10 best places to see puffins in the UK

Visit one of the UK's puffin hotspots for a wildlife encounter to remember.

Atlantic puffin (Fratercula arctica) with a beak full of sandeels

There are lots of great places to see puffins in the UK, and it’s always one of our favourite wildlife experiences.

Atlantic puffin landing on Farne Islands © Henk Bogaard / Getty
Atlantic puffin landing on Farne Islands. © Henk Bogaard/Getty

It has been suggested that we adore puffins, or ‘sea parrots’ as they are traditionally known in northern Scotland, because their rotund features and comical gait on land remind us of human babies. That may be a little far-fetched, but there’s no doubting the affection in which we hold these charismatic auks.

Despite being pint-sized seabirds just 27–28cm in length, Atlantic puffins are extremely tough, braving storm-tossed seas throughout autumn and winter, out of sight of land.

Atlantic puffins (Fratercula arctica) in summer sunshine on the Farne Islands
Puffins on the Farne Islands, Northumberland. © nyiragongo/Getty

The best time to see puffins

The UK’s puffins spend the winter out at sea (there’s a reason our puffin species is properly called the Atlantic puffin), so you need to schedule a trip to a breeding colony during spring or summer if you want to see these comic delights.

Adults return to their breeding colonies on grassy cliff tops in March and April, departing again in mid-August, and the sight and sound of a puffin rookery has to be experienced to be believed.

Pair of puffins in nest burrow
Pair of puffins in nest burrow. © Peter Clayton/Getty

Parents spend the summer catching fish, mostly sandeels (the record beakful is 61, plus a rockling), and carrying them to their hungry youngster in its burrow.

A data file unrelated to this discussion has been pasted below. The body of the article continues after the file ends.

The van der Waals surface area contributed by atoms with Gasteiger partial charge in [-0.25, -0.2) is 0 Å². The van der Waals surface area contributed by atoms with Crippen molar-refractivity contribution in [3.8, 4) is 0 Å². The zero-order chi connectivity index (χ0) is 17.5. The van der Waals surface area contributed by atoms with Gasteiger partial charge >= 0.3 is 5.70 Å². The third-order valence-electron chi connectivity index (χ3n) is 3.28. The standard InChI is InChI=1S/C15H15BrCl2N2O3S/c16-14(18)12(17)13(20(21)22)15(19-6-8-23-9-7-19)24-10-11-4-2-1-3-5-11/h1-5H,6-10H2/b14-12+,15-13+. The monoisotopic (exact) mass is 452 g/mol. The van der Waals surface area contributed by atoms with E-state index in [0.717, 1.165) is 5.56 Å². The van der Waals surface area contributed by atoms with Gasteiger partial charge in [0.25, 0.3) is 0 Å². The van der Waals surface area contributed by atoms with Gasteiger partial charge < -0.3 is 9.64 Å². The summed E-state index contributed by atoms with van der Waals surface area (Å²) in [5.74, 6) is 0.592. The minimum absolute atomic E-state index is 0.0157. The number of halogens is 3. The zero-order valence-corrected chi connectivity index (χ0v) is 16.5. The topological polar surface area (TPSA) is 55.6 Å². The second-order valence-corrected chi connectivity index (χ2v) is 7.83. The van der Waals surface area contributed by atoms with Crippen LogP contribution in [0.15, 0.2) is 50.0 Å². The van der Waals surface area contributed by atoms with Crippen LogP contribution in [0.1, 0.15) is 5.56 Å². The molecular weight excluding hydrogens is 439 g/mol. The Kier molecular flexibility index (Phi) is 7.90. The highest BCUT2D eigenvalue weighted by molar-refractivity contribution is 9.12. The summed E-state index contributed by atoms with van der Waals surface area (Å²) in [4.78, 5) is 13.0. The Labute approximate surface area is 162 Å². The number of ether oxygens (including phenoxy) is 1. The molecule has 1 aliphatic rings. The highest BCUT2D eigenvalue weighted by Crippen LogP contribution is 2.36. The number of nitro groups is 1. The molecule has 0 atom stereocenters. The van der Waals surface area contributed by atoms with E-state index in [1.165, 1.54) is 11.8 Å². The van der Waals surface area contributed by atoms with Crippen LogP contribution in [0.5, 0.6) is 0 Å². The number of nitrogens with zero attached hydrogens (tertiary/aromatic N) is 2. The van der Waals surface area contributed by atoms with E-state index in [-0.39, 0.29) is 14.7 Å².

After hatching the puffling remains safely below ground for six weeks before heading to sea under cover of darkness to avoid marauding gulls and skuas. It will be four or five years old before it breeds.

Top tips:

  • When you visit a colony, approach the puffin groups slowly and quietly, but don’t get too close. If you stay at a safe distance you should be able to watch them moving around, investigating burrows, meeting and greeting, fighting and posturing.
  • Look for two birds ‘billing’ by repeatedly and loudly hitting their beaks together, which is thought to strengthen the pair bond. The behaviour can attract a crowd of other puffins as onlookers, one of which may try to join in. A fight can break out if one of the pair rejects the interloper and gives them a bite.
  • Never, ever disturb fish-carriers taking vital sustenance to their young. Puffin life is hard enough without having to contend with human interference.
Puffin Portrait (Fratercula arctica) with beek full of sandeels on its way to nesting burrow in breeding colony
Portrait of a puffin with a beak full of sandeels for its chicks. © CreativeNature_nl/Getty

Top 10 spots to see puffins in the UK

A few places, such as the Bullers of Buchan north of Aberdeen and Bempton in Yorkshire, have small mainland colonies, but most are on islands.

So plan ahead, book boat passages but be prepared for disappointment if bad weather prevents sea crossings.

Skomer puffins photographed at sunset
Skomer might well be the best place to see puffins in Wales. © Matthew Cattell/Getty

Easier puffinries to reach by boat include Skomer from Martin’s Haven in Wales, the Farne Islands off Seahouses in Northumberland, and the Isle of May from Anstruther in Fife.


Hermaness and Sumburgh Head, Shetland, Scotland

Atlantic Puffin Fratercula arctica at Hermaness, Shetland
A puffin at the top of the cliffs at Hermaness, Shetland. © lisland/Getty

Lunga, off Isle of Mull, Scotland


Fowlsheugh RSPB, Aberdeenshire, Scotland


Isle of May and Craigleith Island, Fife, Scotland


Farne Islands, Northumberland, England

Atlantic puffin (Fratercula arctica) with sandeels in its beak on the Farne Islands, Northumberland

Puffin with sandeels in its beak on the Farne Islands, Northumberland © Colin Carter/Getty


Bempton Cliffs RSPB, Yorkshire, England


South Stack Cliffs RSPB, Anglesey, Wales


Skomer Island, Pembrokeshire, Wales

Atlantic Puffin Fratercula arctica on Skomer Island
A close-up view of a puffin on Skomer Island. © Nuzulu/Getty

Rathlin Island, County Antrim, Northern Ireland


Westray and Papa Westray, Orkney, Scotland

A pair of Atlantic puffins (Fratercula arctica) on Westray, Orkney
A pair of puffins on Westray, Orkney. © Bhaskar Krishnamurthy/Robert Harding/Getty